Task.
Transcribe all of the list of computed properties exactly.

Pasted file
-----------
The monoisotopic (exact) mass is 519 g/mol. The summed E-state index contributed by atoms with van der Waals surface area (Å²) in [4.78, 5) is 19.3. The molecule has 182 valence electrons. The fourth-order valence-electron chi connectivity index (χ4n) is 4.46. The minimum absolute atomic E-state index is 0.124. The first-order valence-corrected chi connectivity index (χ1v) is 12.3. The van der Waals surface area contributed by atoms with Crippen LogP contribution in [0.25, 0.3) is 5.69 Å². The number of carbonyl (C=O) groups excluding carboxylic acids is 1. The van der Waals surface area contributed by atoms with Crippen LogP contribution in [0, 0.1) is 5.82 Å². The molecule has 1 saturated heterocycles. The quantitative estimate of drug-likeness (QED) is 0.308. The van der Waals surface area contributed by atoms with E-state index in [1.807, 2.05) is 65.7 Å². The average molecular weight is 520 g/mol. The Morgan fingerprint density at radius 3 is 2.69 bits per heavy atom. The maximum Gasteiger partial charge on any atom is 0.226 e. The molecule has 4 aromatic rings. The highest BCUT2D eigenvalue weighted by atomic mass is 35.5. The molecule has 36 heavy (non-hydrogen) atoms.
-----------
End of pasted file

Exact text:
The monoisotopic (exact) mass is 519 g/mol. The summed E-state index contributed by atoms with van der Waals surface area (Å²) in [4.78, 5) is 19.3. The molecule has 182 valence electrons. The fourth-order valence-electron chi connectivity index (χ4n) is 4.46. The minimum absolute atomic E-state index is 0.124. The first-order valence-corrected chi connectivity index (χ1v) is 12.3. The van der Waals surface area contributed by atoms with Crippen LogP contribution in [0.25, 0.3) is 5.69 Å². The number of carbonyl (C=O) groups excluding carboxylic acids is 1. The van der Waals surface area contributed by atoms with Crippen LogP contribution in [0, 0.1) is 5.82 Å². The molecule has 1 saturated heterocycles. The quantitative estimate of drug-likeness (QED) is 0.308. The van der Waals surface area contributed by atoms with E-state index in [1.807, 2.05) is 65.7 Å². The average molecular weight is 520 g/mol. The Morgan fingerprint density at radius 3 is 2.69 bits per heavy atom. The maximum Gasteiger partial charge on any atom is 0.226 e. The molecule has 4 aromatic rings. The highest BCUT2D eigenvalue weighted by atomic mass is 35.5. The molecule has 36 heavy (non-hydrogen) atoms.